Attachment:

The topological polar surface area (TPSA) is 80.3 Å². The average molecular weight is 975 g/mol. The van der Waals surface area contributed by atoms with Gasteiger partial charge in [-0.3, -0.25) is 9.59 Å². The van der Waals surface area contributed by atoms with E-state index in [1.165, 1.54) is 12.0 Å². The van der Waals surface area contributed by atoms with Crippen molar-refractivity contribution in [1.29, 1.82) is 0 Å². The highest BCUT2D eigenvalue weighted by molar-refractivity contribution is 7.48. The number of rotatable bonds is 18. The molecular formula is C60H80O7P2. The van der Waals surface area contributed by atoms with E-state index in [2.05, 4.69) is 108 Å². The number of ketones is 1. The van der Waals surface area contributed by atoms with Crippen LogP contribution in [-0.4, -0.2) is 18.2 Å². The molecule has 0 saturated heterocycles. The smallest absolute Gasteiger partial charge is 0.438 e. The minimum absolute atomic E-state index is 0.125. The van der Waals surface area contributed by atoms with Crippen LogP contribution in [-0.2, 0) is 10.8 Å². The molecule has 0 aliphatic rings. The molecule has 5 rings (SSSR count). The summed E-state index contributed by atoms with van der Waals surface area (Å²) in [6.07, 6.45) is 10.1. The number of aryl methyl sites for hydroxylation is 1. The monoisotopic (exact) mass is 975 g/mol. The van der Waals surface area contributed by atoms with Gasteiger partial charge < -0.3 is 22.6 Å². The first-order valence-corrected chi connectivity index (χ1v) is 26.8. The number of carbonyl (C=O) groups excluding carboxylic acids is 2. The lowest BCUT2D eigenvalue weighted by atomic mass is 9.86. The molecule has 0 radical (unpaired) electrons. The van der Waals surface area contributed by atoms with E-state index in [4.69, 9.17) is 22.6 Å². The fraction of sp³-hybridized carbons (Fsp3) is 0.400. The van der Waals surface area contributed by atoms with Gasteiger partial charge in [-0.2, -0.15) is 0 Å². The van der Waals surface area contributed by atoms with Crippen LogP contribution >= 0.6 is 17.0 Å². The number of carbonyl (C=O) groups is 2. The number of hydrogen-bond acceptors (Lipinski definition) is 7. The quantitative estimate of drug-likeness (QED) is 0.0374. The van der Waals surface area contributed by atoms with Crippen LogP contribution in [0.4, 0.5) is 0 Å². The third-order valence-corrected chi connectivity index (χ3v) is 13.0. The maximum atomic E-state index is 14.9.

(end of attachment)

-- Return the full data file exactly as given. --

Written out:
The topological polar surface area (TPSA) is 80.3 Å². The average molecular weight is 975 g/mol. The van der Waals surface area contributed by atoms with Gasteiger partial charge in [-0.3, -0.25) is 9.59 Å². The van der Waals surface area contributed by atoms with E-state index in [1.165, 1.54) is 12.0 Å². The van der Waals surface area contributed by atoms with Crippen molar-refractivity contribution in [1.29, 1.82) is 0 Å². The highest BCUT2D eigenvalue weighted by molar-refractivity contribution is 7.48. The number of rotatable bonds is 18. The molecular formula is C60H80O7P2. The van der Waals surface area contributed by atoms with E-state index in [2.05, 4.69) is 108 Å². The number of ketones is 1. The van der Waals surface area contributed by atoms with Crippen LogP contribution in [-0.4, -0.2) is 18.2 Å². The molecule has 0 saturated heterocycles. The smallest absolute Gasteiger partial charge is 0.438 e. The minimum absolute atomic E-state index is 0.125. The van der Waals surface area contributed by atoms with Crippen LogP contribution in [-0.2, 0) is 10.8 Å². The molecule has 0 aliphatic rings. The molecule has 5 rings (SSSR count). The summed E-state index contributed by atoms with van der Waals surface area (Å²) in [6.07, 6.45) is 10.1. The number of aryl methyl sites for hydroxylation is 1. The monoisotopic (exact) mass is 975 g/mol. The van der Waals surface area contributed by atoms with Gasteiger partial charge < -0.3 is 22.6 Å². The first-order valence-corrected chi connectivity index (χ1v) is 26.8. The number of carbonyl (C=O) groups excluding carboxylic acids is 2. The lowest BCUT2D eigenvalue weighted by atomic mass is 9.86. The molecule has 0 radical (unpaired) electrons. The van der Waals surface area contributed by atoms with E-state index in [4.69, 9.17) is 22.6 Å². The fraction of sp³-hybridized carbons (Fsp3) is 0.400. The van der Waals surface area contributed by atoms with Gasteiger partial charge in [-0.2, -0.15) is 0 Å². The van der Waals surface area contributed by atoms with Crippen LogP contribution >= 0.6 is 17.0 Å². The number of carbonyl (C=O) groups is 2. The number of hydrogen-bond acceptors (Lipinski definition) is 7. The quantitative estimate of drug-likeness (QED) is 0.0374. The van der Waals surface area contributed by atoms with Crippen LogP contribution in [0.4, 0.5) is 0 Å². The third-order valence-corrected chi connectivity index (χ3v) is 13.0. The maximum atomic E-state index is 14.9.